Horizon, Host: Ted Simons

March 24, 2014


Host: Ted Simons

Organ Stop Pizza


  • It may be one of Arizona’s best kept secrets. We’ll visit a Mesa restaurant where music, not food, is the main entrée. Organ Stop Pizza touts the world’s biggest Wurlitzer organ with nearly 6,000 pipes, 17 percussion instruments and two pianos. Originally installed at the Denver Theatre to accompany silent films, Organist Charlie Balogh says the additions and improvements that Organ Stop has made puts the organ’s replacement value at more than $4 million.
Category: Business/Economy   |   Keywords: business, economy, pizza, organ, stop, mesa, restaurant, music, food,

View Transcript
Ted Simons: It's not often you find a pizza place that emphasizes entertainment over pepperoni. Producer Christina Estes and photographer Juan Magana take us to a restaurant where the food isn't necessarily the focus.

Christina Estes: While pizza is part of the name at Organ Stop --

Jack Barz: We're more of an attraction than a restaurant.

Christina Estes: And this is the main course.

Charlie Balogh: This is probably the most unique musical instrument ever built.

Christina Estes: Originally built in 1927 to accompany silent movies at the Denver Theater, the mighty Wurlitzer organ made its way here more than years later to be restored and improved.

Jack Barz: It's a combination of many organs installed throughout the country, as well as some that have come over from England.

Christina Estes: Charlie Balogh is at one of the places known as pizza and pipes.

Charlie Balogh: I play the pipe organ in a pizza parlor. You know, they get that look.

Christina Estes: This is the look they get when Charlie plays.

Christina Estes: The console where he sits produces no sound on its own. It features a bunch of keys and buttons and switches, more than 1,000 in all, and they control nearly 6,000 pipes, 17 percussion instruments and two pianos.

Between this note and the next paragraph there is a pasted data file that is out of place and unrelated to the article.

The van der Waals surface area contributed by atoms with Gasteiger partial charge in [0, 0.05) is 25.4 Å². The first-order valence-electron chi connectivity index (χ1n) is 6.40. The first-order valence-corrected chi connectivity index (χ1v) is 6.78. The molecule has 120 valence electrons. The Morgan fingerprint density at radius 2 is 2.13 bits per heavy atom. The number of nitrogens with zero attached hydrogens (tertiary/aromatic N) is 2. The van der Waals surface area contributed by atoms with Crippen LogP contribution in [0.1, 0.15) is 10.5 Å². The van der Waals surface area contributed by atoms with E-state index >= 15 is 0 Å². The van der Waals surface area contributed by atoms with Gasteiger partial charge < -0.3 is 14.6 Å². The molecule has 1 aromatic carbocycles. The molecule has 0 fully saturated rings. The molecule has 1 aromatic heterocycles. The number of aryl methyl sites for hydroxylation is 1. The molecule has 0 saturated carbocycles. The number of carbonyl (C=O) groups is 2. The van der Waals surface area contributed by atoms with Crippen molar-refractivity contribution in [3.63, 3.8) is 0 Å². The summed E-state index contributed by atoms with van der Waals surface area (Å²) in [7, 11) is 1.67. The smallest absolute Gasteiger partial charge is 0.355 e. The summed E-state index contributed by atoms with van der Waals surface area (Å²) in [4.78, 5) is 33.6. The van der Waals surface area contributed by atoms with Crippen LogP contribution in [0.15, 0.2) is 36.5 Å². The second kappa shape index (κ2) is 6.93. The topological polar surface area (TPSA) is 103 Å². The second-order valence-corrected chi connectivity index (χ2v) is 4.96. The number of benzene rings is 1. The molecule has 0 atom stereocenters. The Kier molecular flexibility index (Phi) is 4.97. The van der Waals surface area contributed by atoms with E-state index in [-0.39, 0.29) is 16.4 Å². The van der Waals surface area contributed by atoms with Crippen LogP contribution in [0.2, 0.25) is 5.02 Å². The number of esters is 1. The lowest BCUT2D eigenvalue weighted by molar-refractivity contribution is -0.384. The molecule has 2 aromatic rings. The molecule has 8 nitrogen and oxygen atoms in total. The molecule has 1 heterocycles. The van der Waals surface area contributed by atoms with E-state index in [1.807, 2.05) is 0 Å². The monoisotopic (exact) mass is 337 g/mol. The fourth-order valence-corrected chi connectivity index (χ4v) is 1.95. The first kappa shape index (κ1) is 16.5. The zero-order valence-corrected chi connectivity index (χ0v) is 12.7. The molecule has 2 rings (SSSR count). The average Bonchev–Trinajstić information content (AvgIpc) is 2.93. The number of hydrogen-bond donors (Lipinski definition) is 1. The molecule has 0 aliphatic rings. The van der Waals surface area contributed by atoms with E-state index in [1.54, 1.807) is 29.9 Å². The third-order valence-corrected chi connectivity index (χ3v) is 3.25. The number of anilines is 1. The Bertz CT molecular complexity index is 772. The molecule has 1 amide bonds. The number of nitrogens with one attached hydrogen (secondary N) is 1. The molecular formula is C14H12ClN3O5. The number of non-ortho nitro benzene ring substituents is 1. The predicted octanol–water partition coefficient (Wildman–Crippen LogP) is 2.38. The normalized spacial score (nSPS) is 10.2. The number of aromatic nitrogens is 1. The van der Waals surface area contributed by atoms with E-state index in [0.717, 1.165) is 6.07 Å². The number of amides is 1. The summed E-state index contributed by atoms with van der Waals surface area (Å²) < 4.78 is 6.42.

Charlie Balogh: The boiler room is where all the air is generated for the organ. There are four different blowers in there, and they turn out compressed air at about 15,000 cubic feet a minute. That is channeled into the organ regulators. I always tell people looking at the blower room is like looking at the boiler room of the Titanic.

Christina Estes: Between slices, sips and songs, the audience gets a music lesson.

Charlie Balogh: I'll take you on a quick tour of the room. The pipes sound like a group of birds. Cow bells, even a set of horses hooves.

Christina Estes: There's something pretty amazing the audience can't see from the dining room, a dozen towering pipes, the largest stretching 36 feet high.

Charlie Balogh: It produces one note at 16 cycles a second and a 7.5 on the Richter scale. If you're watching T.V. and are having dinner and you feel the ground shaking underneath you, it's just me.

Jack Barz: People will be in here and I'll be talking to them and they’ll be like “Gosh, we had no idea this place was around.” You know, then sometimes you could be in places like Taiwan, people that are visiting, overseas visiting something and they live in Arizona, they will be talking to people about where they live. They will say, have you been to Organ Stop?

Christina Estes: Once they have, they can see and hear what's believed to be the biggest Wurlitzer organ in the world.

Ted Simons: In 1927 Wurlitzer organ cost about $35,000. Organ Stop Pizza estimates today's replacement value at more than $4 million.

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